Robina Courtin is a Buddhist nun in the Tibetan Buddhist Gelugpa tradition and lineage of Lama Thubten Yeshe and Lama Zopa Rinpoche. Ordained since the late 1970s, Ven. Robina has worked full time since then for FPMT. Over the years she has served as editorial director of Wisdom Publications, editor of Mandala Magazine, executive director of Liberation Prison Project, and as a touring teacher of Buddhism. Her life and work with prisoners have been featured in the documentary films Chasing Buddha and Key to Freedom.
David Listen has been teaching Chan (Zen) meditation for over 10 years, leading numerous intensive meditation retreats, classes, and activities at various meditation centers, as well as teaching at many college campuses and private institutions throughout the U.S., Europe, and East Asia. Previously known as Venerable Chang Wen, he was one of the few western monastic disciples of Chan Master Sheng Yen. He had been a monk for over a decade, and has since returned to lay life to share Buddhism in his own creative way. David holds a BS in Environmental Studies, and is currently getting his MSEd in Mental Health Counseling. He is fluent in Mandarin Chinese and is working on translating Chan texts to English. He nowadays does life mentoring/coaching, continuing to guide people in their Chan Buddhist life practice on an individual and group basis.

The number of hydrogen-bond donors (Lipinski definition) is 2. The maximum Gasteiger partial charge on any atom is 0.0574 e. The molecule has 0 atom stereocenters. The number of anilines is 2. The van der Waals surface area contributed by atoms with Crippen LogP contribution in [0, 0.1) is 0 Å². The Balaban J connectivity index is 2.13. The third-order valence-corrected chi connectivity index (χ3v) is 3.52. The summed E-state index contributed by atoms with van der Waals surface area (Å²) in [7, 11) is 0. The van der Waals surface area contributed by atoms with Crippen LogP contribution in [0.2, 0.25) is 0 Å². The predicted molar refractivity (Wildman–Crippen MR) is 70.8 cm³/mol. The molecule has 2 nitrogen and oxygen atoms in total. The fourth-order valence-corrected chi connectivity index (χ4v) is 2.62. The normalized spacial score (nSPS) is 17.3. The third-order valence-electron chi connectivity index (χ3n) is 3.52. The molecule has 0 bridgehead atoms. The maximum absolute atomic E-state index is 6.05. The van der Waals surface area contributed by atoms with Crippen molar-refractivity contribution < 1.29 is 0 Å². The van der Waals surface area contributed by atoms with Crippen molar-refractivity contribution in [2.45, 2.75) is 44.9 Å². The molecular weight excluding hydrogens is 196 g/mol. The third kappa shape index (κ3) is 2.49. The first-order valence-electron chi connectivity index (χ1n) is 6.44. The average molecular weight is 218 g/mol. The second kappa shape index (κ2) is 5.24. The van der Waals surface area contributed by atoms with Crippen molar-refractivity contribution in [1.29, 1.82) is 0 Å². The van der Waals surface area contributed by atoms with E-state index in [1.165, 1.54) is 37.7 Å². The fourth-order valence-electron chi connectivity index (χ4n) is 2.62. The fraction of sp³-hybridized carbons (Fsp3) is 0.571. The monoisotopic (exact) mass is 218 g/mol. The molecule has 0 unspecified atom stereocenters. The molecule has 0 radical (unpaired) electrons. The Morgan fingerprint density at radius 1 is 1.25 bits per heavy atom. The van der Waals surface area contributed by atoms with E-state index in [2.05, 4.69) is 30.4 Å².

Reverend Monshin Naamon has been practicing Buddhism since 1970. He began formal training in Tendai Buddhism in Japan in 1989, under the guidance of Reverend Shoshin Ichishima, and was ordained in 1992. While in Japan he also translated several key Tendai texts into English. In the fall of 1994, he returned to the United States and established Karuna Tendai Dharma Center, a monastery in upstate New York. He offers ordination and training for Tendai priests, as well as regular meditation programs, retreats, and Sutra study classes for both lay and ordained practitioners.